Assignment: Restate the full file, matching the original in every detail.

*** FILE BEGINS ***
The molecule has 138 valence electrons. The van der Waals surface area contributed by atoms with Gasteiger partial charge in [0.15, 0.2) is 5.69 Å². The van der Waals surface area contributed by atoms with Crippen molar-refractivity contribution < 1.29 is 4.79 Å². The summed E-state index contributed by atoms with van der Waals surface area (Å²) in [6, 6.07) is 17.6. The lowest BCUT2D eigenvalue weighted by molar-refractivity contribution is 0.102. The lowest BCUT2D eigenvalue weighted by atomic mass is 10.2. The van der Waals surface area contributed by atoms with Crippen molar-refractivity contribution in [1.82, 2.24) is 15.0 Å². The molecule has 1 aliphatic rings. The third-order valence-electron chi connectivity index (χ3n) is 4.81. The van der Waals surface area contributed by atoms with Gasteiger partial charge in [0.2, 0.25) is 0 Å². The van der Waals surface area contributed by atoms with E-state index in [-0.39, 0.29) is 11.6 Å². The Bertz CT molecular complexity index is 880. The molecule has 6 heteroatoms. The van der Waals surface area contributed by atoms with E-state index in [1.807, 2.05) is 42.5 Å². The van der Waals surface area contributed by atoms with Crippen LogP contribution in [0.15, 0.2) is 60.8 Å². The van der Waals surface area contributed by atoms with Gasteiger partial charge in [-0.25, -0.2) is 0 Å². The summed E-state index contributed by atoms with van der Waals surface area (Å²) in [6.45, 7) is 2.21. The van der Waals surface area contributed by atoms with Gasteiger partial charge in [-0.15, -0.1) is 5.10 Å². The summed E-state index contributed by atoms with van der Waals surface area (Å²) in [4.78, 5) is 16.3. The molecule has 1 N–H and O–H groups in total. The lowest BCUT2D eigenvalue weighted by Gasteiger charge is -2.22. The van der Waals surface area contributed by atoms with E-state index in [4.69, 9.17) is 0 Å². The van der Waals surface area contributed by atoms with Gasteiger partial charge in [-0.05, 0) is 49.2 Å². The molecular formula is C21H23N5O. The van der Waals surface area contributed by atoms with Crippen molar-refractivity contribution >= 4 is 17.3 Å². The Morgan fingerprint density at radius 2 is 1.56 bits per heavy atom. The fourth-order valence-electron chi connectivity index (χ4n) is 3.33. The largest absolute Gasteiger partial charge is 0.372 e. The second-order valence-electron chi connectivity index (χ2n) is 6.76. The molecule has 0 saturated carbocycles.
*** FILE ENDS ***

The molecule has 138 valence electrons. The van der Waals surface area contributed by atoms with Gasteiger partial charge in [0.15, 0.2) is 5.69 Å². The van der Waals surface area contributed by atoms with Crippen molar-refractivity contribution < 1.29 is 4.79 Å². The summed E-state index contributed by atoms with van der Waals surface area (Å²) in [6, 6.07) is 17.6. The lowest BCUT2D eigenvalue weighted by molar-refractivity contribution is 0.102. The lowest BCUT2D eigenvalue weighted by atomic mass is 10.2. The van der Waals surface area contributed by atoms with Crippen molar-refractivity contribution in [1.82, 2.24) is 15.0 Å². The molecule has 1 aliphatic rings. The third-order valence-electron chi connectivity index (χ3n) is 4.81. The van der Waals surface area contributed by atoms with Gasteiger partial charge in [0.2, 0.25) is 0 Å². The van der Waals surface area contributed by atoms with E-state index in [-0.39, 0.29) is 11.6 Å². The Bertz CT molecular complexity index is 880. The molecule has 6 heteroatoms. The van der Waals surface area contributed by atoms with E-state index in [1.807, 2.05) is 42.5 Å². The van der Waals surface area contributed by atoms with Crippen LogP contribution in [0.15, 0.2) is 60.8 Å². The van der Waals surface area contributed by atoms with Gasteiger partial charge in [-0.25, -0.2) is 0 Å². The summed E-state index contributed by atoms with van der Waals surface area (Å²) in [6.45, 7) is 2.21. The van der Waals surface area contributed by atoms with Gasteiger partial charge in [-0.15, -0.1) is 5.10 Å². The summed E-state index contributed by atoms with van der Waals surface area (Å²) in [4.78, 5) is 16.3. The molecule has 1 N–H and O–H groups in total. The lowest BCUT2D eigenvalue weighted by Gasteiger charge is -2.22. The van der Waals surface area contributed by atoms with E-state index in [4.69, 9.17) is 0 Å². The van der Waals surface area contributed by atoms with Gasteiger partial charge in [-0.05, 0) is 49.2 Å². The molecular formula is C21H23N5O. The van der Waals surface area contributed by atoms with Crippen molar-refractivity contribution >= 4 is 17.3 Å². The Morgan fingerprint density at radius 2 is 1.56 bits per heavy atom. The fourth-order valence-electron chi connectivity index (χ4n) is 3.33. The largest absolute Gasteiger partial charge is 0.372 e. The second-order valence-electron chi connectivity index (χ2n) is 6.76. The molecule has 0 saturated carbocycles.